03 Feb 2016 21:22 IST

Who killed the housing market?

Property developers may be the prime suspects, adding more supply than the market can handle

The housing property market is gasping for breath. From the go-go days of a few years ago — when the sky was the limit for price gains and new homes sold out in hours — developers are now left holding millions of units of unsold property. For instance, the number of months it would take to drain the inventory of completed homes increased to nearly four years (47 months) for top markets such as the National Capital Region (NCR).

While the Indian economy is the fastest growing one globally and interest rates are easing, construction — a major rate-sensitive sector — is in a downturn. What gives? The stakeholders — developers, investors, home-buyers and the system that includes Government agencies and finance providers — have been impacted by the doldrums. So, who may have killed the housing market and what can revive it?

Developers’ dilemma

Property developers may seem like a prime suspects for the sector’s current troubles. After all, they have added more supply than the market can handle and priced it too high, beyond what buyers can afford.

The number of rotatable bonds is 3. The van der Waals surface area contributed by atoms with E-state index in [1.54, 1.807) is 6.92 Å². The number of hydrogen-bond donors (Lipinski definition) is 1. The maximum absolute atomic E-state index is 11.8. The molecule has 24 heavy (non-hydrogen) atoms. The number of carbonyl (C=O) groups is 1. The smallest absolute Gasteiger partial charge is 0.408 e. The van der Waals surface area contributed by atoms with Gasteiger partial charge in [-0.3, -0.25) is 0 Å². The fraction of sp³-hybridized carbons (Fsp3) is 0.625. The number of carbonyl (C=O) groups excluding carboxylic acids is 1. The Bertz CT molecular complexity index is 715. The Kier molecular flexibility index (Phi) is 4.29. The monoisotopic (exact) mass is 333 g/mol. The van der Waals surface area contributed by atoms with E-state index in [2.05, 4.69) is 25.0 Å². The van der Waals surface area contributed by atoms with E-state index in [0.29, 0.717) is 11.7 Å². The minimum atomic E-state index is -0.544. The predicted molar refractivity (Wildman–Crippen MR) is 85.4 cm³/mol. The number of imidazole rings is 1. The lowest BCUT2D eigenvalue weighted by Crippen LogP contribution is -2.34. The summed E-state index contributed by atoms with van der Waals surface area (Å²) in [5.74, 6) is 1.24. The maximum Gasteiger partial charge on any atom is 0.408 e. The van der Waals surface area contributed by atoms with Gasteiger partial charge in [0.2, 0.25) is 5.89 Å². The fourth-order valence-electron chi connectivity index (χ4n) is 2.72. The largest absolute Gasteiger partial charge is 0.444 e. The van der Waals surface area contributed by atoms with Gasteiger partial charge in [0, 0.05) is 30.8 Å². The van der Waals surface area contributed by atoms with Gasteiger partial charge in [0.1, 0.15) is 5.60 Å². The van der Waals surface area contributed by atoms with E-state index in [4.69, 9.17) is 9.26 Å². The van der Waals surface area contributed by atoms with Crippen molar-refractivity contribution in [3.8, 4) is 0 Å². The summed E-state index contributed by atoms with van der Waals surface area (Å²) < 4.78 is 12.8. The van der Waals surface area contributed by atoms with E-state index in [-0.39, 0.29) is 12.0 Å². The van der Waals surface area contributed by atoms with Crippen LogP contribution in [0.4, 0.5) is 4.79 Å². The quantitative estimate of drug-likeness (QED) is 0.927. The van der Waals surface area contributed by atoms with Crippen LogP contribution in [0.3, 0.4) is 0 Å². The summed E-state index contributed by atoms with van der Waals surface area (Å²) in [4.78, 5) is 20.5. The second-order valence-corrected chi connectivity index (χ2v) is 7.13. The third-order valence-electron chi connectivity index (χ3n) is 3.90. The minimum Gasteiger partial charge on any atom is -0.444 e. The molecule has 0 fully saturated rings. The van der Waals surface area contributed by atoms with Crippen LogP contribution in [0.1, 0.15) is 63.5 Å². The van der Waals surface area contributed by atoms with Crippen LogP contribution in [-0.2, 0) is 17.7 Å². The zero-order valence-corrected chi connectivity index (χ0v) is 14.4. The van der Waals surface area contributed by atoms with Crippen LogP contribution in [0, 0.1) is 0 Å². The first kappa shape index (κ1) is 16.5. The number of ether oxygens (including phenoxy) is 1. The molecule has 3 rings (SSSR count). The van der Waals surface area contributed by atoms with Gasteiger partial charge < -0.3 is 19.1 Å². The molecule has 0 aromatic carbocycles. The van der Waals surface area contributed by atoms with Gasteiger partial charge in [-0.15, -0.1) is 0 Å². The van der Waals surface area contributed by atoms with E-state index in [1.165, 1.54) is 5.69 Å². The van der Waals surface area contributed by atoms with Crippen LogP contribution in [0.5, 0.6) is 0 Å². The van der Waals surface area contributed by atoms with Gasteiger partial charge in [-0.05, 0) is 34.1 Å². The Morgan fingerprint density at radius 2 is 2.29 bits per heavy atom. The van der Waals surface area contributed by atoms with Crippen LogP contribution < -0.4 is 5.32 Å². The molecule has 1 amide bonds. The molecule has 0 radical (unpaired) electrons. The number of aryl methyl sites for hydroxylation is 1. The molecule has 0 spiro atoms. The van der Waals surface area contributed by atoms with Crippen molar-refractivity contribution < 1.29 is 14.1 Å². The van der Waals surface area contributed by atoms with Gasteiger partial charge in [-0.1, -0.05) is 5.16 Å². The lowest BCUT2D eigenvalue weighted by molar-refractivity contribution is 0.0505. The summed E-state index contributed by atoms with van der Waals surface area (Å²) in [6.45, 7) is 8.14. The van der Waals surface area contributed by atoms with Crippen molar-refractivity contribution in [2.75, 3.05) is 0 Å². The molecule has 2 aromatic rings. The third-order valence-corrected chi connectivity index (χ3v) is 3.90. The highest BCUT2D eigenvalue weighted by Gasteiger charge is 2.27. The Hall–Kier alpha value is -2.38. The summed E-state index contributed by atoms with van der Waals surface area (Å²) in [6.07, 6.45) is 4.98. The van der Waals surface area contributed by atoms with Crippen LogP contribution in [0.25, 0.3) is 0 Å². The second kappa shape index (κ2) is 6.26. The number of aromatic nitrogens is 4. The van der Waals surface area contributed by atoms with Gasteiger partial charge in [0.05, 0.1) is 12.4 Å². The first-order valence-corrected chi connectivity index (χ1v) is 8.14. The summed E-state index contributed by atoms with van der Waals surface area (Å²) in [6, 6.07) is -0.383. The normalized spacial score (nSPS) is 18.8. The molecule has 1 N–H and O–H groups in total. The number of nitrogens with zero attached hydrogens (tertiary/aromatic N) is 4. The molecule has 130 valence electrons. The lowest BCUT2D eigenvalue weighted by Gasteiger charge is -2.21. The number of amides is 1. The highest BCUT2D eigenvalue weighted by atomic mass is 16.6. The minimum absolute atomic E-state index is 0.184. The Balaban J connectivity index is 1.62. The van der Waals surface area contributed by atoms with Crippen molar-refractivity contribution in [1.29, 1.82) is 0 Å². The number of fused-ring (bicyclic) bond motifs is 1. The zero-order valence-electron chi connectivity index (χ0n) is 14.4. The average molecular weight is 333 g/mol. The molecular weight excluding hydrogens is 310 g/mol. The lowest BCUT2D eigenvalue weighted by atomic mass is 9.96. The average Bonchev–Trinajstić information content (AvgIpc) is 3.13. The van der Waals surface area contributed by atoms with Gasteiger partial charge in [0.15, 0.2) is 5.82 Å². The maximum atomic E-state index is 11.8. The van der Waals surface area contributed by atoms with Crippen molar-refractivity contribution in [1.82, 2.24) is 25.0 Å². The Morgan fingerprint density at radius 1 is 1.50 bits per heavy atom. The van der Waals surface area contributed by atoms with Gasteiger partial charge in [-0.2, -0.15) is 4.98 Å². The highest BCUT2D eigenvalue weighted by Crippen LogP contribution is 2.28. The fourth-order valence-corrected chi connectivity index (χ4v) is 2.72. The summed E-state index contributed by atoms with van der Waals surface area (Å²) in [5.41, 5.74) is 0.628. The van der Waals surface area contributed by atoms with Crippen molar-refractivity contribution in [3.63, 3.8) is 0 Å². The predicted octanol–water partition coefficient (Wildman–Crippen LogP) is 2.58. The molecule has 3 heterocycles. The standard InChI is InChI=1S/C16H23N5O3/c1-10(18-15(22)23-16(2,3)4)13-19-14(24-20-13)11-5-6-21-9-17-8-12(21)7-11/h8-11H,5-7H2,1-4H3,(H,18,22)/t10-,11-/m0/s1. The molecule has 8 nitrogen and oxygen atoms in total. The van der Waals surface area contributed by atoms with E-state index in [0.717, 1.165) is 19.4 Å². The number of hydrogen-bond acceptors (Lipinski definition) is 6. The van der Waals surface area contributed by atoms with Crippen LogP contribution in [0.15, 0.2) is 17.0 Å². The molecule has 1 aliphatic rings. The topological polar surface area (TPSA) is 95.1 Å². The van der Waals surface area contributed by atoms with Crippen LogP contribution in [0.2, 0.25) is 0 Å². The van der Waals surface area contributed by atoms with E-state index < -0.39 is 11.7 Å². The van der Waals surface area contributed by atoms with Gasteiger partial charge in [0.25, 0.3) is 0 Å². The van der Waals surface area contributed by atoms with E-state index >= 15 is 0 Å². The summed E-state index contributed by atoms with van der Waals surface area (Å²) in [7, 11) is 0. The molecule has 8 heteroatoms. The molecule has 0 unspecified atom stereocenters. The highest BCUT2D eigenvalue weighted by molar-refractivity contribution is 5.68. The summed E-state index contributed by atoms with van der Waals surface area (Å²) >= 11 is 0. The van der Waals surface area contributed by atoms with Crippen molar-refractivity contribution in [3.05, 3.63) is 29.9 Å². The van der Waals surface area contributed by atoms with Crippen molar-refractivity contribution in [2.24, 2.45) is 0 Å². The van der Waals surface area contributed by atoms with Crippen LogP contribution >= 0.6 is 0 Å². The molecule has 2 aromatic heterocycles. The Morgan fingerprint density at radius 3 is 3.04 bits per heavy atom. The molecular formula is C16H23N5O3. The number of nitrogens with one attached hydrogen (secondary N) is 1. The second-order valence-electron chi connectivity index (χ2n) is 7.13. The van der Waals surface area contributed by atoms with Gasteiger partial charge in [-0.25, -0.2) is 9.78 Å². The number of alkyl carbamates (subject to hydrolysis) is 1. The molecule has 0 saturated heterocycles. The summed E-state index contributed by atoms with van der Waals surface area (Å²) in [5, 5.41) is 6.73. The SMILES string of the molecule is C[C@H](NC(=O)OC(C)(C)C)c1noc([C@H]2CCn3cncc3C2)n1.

But developers have their own cup of woes to drain and are taking steps. For one, they have cut supply. New launches were down 23 per cent in 2015 compared with a year ago nationally. Even in robust markets such as Bengaluru, residential launches touched a five-year low in 2015, says a report from real estate consultant Knight Frank.

While house prices are considered high and out of reach for many, data from housing loan provider HDFC shows otherwise. Affordability, measured as the ratio of average property price to average income, fell close to a decade low of 4.4 times in 2015. This was thanks to a sharper increase in income levels compared to home prices. For instance, in 2004, when houses were most affordable, the average home price and income were ₹15 lakh and ₹4 lakh respectively. While home prices have increased to an average of ₹52 lakh currently, average annual income has more than kept pace and stands at to ₹14 lakh.

Indeed, home prices have not kept pace with inflation in the last few years. For example, home prices rose, on average, by 1 per cent nationwide, and the best appreciation was 3 per cent in Ahmedabad, says a report from real estate research firm Liases Foras. Stagnant or falling house prices have not helped sales as buyers are on the sidelines. So developers are in a dilemma — cut prices with the hope of clearing inventory or hold up prices for the benefit of property investors?

No incentive for investors

Property investors, who flip homes, are sort of the market-makers in the housing segment. They buy from developers at the pre-launch stage and help fund the project. They take the completion risk and sell at a high price when the project is completed.

There are other types of investors too — those who buy and hold a home for a few years. While such investors earn rent and capital appreciation in developed countries, rents are not an attraction for home investment in India — rental yields are about 2-4 per cent. As a result, many investors buy a house and lock it up — about 10.2 million homes are lying vacant.